Every now and then, I hear myself giving advice as a parent that I realize I should be following myself.
Such an incident occurred most recently a couple of weeks ago, as my two younger daughters played in their second-to-last softball game of the fall season.
This season marked their first experience playing softball, so the game was new to them. Fortunately, they had an excellent — and very patient — coach, who taught them the basics of throwing, catching, hitting and running.
Hitting proved to be quite challenging for both of my girls. They did a great job in practice, but once game time rolled around, each girl seemed content to keep the bat on her shoulder and watch pitch after pitch fly by.
Partially this was due to the fact that other young, relatively inexperienced players were pitching, so balls were much more prevalent than strikes. But it was also due, at least in part, to fear — fear of getting hit with the ball, fear of striking out, fear of trying something new and difficult.
So, in the middle of one inning, after they had both come up to bat and once again failed to swing, I called them over for just a second before they took the field.
"You're doing great," I said, "but I think the coach really wants you to swing when you see good pitches. Don't be afraid to swing, and when you do, swing hard. I'd much rather have you strike out swinging than stand there watching the pitches go by."
They both nodded and smiled, then ran out to the field.
As I watched the rest of the inning unfold, I thought about the advice I had given and wondered, "Am I practicing what I just preached? Am I swinging, and swinging hard, when new opportunities come along? Or am I content to stand with the bat on my shoulder as the pitches go by?"
Truthfully, I think I've done a little of both during my lifetime. More than 20 years ago, when I was dating a girl I had grown to love, I overcame my fears and took a big risk in order to live close to her during a particular summer. I lifted the bat off my shoulder and swung away.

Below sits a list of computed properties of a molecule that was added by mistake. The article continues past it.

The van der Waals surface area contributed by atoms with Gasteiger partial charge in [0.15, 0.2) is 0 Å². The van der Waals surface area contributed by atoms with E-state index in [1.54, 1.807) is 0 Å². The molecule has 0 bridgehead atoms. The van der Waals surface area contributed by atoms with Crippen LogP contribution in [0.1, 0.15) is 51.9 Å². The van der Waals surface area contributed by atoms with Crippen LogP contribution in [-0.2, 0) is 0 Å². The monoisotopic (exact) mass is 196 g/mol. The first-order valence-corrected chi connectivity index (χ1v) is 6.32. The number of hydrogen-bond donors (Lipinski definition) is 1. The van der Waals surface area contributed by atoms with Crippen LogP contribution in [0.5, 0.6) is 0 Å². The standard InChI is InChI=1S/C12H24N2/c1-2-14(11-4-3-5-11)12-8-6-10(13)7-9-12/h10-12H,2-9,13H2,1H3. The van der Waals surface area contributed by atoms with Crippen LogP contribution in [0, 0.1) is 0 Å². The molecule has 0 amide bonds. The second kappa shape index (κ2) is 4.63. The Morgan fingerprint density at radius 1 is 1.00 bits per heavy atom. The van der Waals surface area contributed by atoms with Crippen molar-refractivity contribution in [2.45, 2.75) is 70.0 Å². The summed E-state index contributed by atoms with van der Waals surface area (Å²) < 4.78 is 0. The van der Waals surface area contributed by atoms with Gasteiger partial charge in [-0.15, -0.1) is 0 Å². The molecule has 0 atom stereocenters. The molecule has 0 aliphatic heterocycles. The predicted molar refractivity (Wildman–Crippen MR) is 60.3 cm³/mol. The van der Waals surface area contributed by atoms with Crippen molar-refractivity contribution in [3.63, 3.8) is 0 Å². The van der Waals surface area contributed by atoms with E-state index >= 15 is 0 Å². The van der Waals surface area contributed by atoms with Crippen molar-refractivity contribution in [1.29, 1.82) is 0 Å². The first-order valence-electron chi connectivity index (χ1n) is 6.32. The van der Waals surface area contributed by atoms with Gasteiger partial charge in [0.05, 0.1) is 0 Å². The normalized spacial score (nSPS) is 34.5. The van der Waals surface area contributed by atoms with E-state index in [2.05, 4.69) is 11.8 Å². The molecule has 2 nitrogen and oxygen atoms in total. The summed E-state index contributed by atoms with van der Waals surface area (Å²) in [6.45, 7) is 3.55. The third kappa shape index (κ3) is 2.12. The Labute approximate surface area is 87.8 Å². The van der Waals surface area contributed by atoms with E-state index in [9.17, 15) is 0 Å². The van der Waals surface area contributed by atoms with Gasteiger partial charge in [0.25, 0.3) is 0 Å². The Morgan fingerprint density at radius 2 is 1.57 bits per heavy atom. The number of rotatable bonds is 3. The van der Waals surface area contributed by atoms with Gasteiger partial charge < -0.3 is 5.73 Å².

Fortunately, that girl later married me. Twenty-one years of wedded bliss later (at least for me!), I'm confident that, in that case, I hit a home run.
That same woman encouraged me to be bold once again just more than a year ago, when an opportunity for me to change careers came along. I swallowed my fear of failure and took a swing. I'd like to think I swung hard.
Thirteen months later, I'm not sure I've hit a home run. I'm still inexperienced in my new job. I don't think I'm always meeting my goal of exceeding the expectations, every day, of those for whom and with whom I work. But at least I made contact and put the ball in play, and I'm hopeful that I'll eventually round all of the bases.
In the meantime, I've found that sometimes it's more difficult to swing away at the routine pitches of everyday life. Whether due to the forces of inertia, laziness or fear, I feel that I sometimes let a good pitch slip by, knowing after it hits the catcher's mitt that I really should have taken a crack at it.
This could happen when one of my team members at work asks me a question, and I don't work hard enough to find the best answer. Or when a challenging task arises, and I opt to let someone else handle it, even though I know it will help me learn and grow if I try to take care of it myself.
I occasionally have the same problem at home. Sometimes, when one of the children asks for help with homework and I'm feeling particularly tired after a long day at work, I opt to head to the bench and call for a pinch hitter. (My wife, who seems to have limitless energy, is always willing to answer that call. But she really shouldn't have to.)
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